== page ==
Here, it is worth noting that the synonymous recognition of India and democratic values is a consequence of New Delhi brandishing its democratic credentials. India on the global stage proudly portrays itself as the ‘world’s largest democracy,’ reinforcing the U.S. narrative that shared values bind the pair together. The Indian foreign policy apparatus uses the country’s democratic standing to seek symbolic equality vis-à-vis the United States and other liberal great powers. Therefore, the United States’ emphasis on democracy in its partnership with India is due to both Washington’s perception of the importance of shared values and the signals that India often gives.

A second view of India in the United States is that  India is a free rider. This camp argues that the United States has been giving concessions to New Delhi without much in return. This notion emanates from the belief that ‘India wants to be a beneficiary of the international system nourished by the United States and its allies without shouldering the burden as far as global security issues or human rights is concerned.’ This view could also be attributed to the Cold War mentality that has a penchant for neatly defined security arrangements, where developing countries had to either be with the United States or against them. Defense deals like the recently concluded GE F414 too are being viewed through the lens of whether access to such technology would prompt New Delhi to side with the United States in the case of a Sino-U.S. conflict. In fact, commentaries labeling India as ‘America’s Bad Bet’ are premised on similar assumptions that ‘India will never engage in a coalition warfare with the United States against China unless its interests are directly threatened… in a Sino-U.S. conflict over Taiwan, India would stay out of it, notwithstanding the U.S. generosity.’ These assumptions could again be traced to Cold War politics where India pursued independent foreign policy paths which the United States perceived as antithetical to U.S. values and interest.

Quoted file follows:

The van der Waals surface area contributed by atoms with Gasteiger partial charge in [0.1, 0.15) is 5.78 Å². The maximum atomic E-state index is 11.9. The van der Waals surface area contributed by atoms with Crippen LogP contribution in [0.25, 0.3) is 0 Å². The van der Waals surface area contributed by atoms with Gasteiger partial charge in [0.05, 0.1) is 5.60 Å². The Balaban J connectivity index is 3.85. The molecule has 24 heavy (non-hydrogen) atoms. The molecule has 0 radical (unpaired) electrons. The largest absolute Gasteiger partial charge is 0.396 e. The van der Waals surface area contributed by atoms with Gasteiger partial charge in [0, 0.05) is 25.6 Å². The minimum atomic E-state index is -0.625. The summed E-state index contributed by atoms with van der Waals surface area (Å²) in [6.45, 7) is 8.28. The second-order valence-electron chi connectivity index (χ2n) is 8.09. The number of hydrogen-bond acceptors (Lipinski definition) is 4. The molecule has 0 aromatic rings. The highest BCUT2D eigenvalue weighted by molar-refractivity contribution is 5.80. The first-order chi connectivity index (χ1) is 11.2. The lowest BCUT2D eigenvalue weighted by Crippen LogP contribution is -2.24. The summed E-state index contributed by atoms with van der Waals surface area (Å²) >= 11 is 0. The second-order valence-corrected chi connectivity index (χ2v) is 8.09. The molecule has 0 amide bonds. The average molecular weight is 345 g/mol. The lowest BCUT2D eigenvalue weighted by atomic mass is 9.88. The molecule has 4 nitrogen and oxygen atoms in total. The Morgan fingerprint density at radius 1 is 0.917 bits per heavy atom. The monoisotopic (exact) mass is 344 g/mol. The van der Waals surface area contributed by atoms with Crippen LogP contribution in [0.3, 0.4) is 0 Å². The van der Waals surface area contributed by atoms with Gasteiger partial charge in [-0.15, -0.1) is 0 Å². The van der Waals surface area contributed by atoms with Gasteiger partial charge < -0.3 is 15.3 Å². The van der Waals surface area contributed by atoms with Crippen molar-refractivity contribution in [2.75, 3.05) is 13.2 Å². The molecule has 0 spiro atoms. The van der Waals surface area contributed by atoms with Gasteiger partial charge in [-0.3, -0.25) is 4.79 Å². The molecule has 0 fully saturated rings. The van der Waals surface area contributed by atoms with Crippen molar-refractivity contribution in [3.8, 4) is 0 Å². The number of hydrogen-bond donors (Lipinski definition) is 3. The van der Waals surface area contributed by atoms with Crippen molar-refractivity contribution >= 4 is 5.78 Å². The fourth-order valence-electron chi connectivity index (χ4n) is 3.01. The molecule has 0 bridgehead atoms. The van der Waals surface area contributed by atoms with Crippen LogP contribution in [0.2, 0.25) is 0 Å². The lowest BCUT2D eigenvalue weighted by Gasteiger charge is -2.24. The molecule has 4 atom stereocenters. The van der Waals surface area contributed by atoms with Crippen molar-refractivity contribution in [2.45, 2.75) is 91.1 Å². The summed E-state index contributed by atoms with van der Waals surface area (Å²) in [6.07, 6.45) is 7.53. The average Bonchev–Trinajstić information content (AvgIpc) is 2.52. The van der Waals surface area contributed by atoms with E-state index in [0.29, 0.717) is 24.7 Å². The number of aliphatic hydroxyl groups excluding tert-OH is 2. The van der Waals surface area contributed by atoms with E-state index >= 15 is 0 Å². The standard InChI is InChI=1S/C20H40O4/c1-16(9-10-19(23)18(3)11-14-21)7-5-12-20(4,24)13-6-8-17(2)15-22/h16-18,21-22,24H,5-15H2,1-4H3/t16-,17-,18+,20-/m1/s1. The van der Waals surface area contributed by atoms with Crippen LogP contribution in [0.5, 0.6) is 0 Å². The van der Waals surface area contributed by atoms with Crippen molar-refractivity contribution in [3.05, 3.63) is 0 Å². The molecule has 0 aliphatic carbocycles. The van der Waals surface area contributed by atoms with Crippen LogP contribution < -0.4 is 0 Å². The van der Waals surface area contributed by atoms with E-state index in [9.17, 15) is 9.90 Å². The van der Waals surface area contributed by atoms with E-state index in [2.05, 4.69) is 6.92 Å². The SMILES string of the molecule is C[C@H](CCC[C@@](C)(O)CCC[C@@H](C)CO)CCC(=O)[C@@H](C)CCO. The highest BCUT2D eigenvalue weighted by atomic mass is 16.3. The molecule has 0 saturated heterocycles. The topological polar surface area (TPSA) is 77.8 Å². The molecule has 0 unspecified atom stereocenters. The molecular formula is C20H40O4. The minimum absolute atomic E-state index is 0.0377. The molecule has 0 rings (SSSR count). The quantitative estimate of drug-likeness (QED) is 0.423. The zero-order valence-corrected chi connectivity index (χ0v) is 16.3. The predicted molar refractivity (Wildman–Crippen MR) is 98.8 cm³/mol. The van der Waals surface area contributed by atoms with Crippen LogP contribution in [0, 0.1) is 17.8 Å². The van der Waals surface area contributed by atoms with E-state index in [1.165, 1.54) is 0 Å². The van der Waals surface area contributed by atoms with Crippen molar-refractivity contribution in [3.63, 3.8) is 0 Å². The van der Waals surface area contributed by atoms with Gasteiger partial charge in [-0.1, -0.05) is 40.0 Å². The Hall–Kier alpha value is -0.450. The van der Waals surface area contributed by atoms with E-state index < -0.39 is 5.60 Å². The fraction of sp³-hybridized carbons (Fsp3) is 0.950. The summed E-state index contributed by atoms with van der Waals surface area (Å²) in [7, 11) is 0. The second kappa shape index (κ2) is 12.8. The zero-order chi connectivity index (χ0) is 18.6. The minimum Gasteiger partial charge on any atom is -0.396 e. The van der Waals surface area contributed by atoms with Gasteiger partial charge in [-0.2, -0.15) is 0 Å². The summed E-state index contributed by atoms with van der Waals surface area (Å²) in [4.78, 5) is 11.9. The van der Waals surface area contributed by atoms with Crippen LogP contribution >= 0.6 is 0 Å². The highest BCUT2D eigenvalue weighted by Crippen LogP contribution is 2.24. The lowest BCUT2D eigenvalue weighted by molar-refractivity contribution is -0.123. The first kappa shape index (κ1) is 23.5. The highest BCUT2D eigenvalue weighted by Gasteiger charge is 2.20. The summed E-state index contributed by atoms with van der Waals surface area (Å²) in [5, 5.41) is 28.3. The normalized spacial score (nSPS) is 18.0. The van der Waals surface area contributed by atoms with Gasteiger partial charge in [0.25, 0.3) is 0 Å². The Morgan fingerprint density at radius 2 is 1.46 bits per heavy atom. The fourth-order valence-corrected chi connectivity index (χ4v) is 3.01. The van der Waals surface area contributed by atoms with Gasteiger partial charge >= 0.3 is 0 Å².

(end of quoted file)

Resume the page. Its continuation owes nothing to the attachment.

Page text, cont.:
A third American perspective on India is its potential as a growth engine. The American private sector appears optimistic about India’s growth trajectory. A report by the world’s leading asset management firm, Capital Group, has lauded India’s strides in digitization, infrastructure, and even attempts to kickstart manufacturing, placing India in the league of breakout emerging markets. As companies move manufacturing hubs from China to other Asian countries, the private sector shows vested interest in closer U.S.-India ties. 

Poised for Partnership  

Here, it is important to reiterate that there exists bipartisan momentum as far as the bilateral relationship between these two democracies is concerned. According to a Pew Research survey, more than half of the American adult population, i.e., around 51 percent tend to have a favorable view of India, and around 44 percent tend to have an unfavorable view. Similarly, at a party level, the survey notes that 56 percent of Democrats view India favorably compared to 48 percent of Republicans. These are important markers because in mature democracies, foreign policy is increasingly being subjected to public debate and mass opinion. As the United States struggles with a polarized domestic political environment, bipartisan support for stronger ties with India could ensure traction is made.